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MassMutual Invests In Subprime Lender, Despite Problems

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A unit of Massachusetts Mutual Life Insurance Company has joined with an investment banker to buy almost $49 million in shares of NovaStar Financial Inc., a significant player in the troubled mortgage lending market.

NovaStar, Kansas City, Mo., which manages subprime home loans, had suffered financial setbacks due to rising mortgage delinquencies. Until NovaStar announced the stock purchase plan on July 16th, its stock had plunged from $26.90 at the start of January to a low of $3.66 in mid-March. The price stood at $7.60 at the close of the day of the announcement.

Mortgage loans are classed as subprime when they are held by consumers with a weak credit history. Banks typically charge subprime customers much higher interest than more financially sound customers to balance the higher risk of default.

Under the agreement, MassMutual Capital Partners LLC, a subsidiary of the insurer, joined with Jefferies Capital Partners LLC, a unit of Jefferies & Company Inc., New York, to buy $48.8 million of convertible preferred stock. Each firm will buy half of the shares, a MassMutual spokesman said.

Potentially, the 2 firms’ investment could total as much as $150 million because they have also agreed to buy any unsold shares left over from NovaStar’s impending public offering of more than $101 million in convertible preferred stock.

As part of the agreement, both MassMutual and Jefferies will gain a seat on NovaStar’s board of directors, expanding that body to 8 directors from its current 6. Both could also add still another director each, based on the ultimate value of their stake in NovaStar.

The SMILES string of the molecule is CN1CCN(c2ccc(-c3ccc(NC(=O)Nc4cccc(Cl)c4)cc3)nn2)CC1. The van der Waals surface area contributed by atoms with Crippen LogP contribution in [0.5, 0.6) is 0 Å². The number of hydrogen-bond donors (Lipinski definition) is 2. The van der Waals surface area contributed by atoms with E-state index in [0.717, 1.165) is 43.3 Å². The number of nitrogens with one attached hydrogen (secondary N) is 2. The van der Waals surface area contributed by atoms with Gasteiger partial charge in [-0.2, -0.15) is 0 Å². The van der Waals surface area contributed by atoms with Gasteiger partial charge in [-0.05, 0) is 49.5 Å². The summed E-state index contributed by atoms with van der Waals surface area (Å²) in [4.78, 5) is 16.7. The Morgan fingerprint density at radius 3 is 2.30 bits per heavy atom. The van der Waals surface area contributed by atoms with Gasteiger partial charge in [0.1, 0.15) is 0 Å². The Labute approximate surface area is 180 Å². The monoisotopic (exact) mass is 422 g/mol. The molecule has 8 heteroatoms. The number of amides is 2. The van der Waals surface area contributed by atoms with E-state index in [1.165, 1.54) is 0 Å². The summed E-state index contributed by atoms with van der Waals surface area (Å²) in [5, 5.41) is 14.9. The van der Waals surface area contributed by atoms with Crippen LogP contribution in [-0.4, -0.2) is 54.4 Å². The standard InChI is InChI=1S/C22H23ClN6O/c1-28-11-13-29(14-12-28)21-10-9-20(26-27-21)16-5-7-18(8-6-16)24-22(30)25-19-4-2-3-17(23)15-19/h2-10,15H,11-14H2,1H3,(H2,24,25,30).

An analyst for rating service Standard & Poor’s, New York, said that despite NovaStar’s troubled loan market, the deal would not affect its favorable evaluation of MassMutual.

“MassMutual tends to be very conservative with credit risk,” says the analyst, Ovadiah N. Jacob. “Given the size of the NovaStar investment, this is not a major play for MassMutual. It doesn’t create any concern for us.”

In a related development, the head of Aegon N.V., the Netherlands, was quoted as saying that he was not worried about the troubled home-mortgage market, despite his company’s heavy investment.

Aegon’s mortgage exposure totals almost $7 billion in mortgage-backed securities, according to Aegon chief executive officer Donald Shepard in an interview with MarketWatch, an online news service of Dow-Jones Inc., New York.

But, Shepard said he expects his company’s extensive portfolio of AA- and AAA-rated mortgage-backed securities will be unaffected to the problems at the lower end of the credit range.

Subprime loans were also blamed as the stock market plunged in on July 18th, which analysts widely blamed, at least in part, on a move by Bear, Stearns & Company Inc., New York, to unload 3 distressed funds.

In a letter to clients, the company acknowledged 2 of its troubled hedge funds had little or no remaining value due to recent dismal returns from mortgage-backed securities in the funds’ portfolio.

“In light of these returns, we will seek an orderly wind-down of the funds over time,” the letter stated.


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